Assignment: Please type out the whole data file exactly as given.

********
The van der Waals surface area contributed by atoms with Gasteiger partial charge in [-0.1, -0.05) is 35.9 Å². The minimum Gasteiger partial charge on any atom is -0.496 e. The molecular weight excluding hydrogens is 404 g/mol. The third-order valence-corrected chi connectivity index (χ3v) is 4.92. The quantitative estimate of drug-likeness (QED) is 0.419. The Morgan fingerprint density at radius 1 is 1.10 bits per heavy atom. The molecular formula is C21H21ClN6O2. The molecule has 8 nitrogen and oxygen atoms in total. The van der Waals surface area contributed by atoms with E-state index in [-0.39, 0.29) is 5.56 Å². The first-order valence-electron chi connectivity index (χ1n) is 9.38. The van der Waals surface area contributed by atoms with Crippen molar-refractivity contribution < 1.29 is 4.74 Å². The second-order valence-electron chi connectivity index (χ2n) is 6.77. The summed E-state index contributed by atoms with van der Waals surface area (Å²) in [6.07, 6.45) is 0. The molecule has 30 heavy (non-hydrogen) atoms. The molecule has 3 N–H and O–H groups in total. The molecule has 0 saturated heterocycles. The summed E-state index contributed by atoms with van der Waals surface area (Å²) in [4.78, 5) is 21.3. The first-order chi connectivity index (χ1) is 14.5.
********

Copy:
The van der Waals surface area contributed by atoms with Gasteiger partial charge in [-0.1, -0.05) is 35.9 Å². The minimum Gasteiger partial charge on any atom is -0.496 e. The molecular weight excluding hydrogens is 404 g/mol. The third-order valence-corrected chi connectivity index (χ3v) is 4.92. The quantitative estimate of drug-likeness (QED) is 0.419. The Morgan fingerprint density at radius 1 is 1.10 bits per heavy atom. The molecular formula is C21H21ClN6O2. The molecule has 8 nitrogen and oxygen atoms in total. The van der Waals surface area contributed by atoms with E-state index in [-0.39, 0.29) is 5.56 Å². The first-order valence-electron chi connectivity index (χ1n) is 9.38. The van der Waals surface area contributed by atoms with Crippen molar-refractivity contribution < 1.29 is 4.74 Å². The second-order valence-electron chi connectivity index (χ2n) is 6.77. The summed E-state index contributed by atoms with van der Waals surface area (Å²) in [6.07, 6.45) is 0. The molecule has 30 heavy (non-hydrogen) atoms. The molecule has 3 N–H and O–H groups in total. The molecule has 0 saturated heterocycles. The summed E-state index contributed by atoms with van der Waals surface area (Å²) in [4.78, 5) is 21.3. The first-order chi connectivity index (χ1) is 14.5.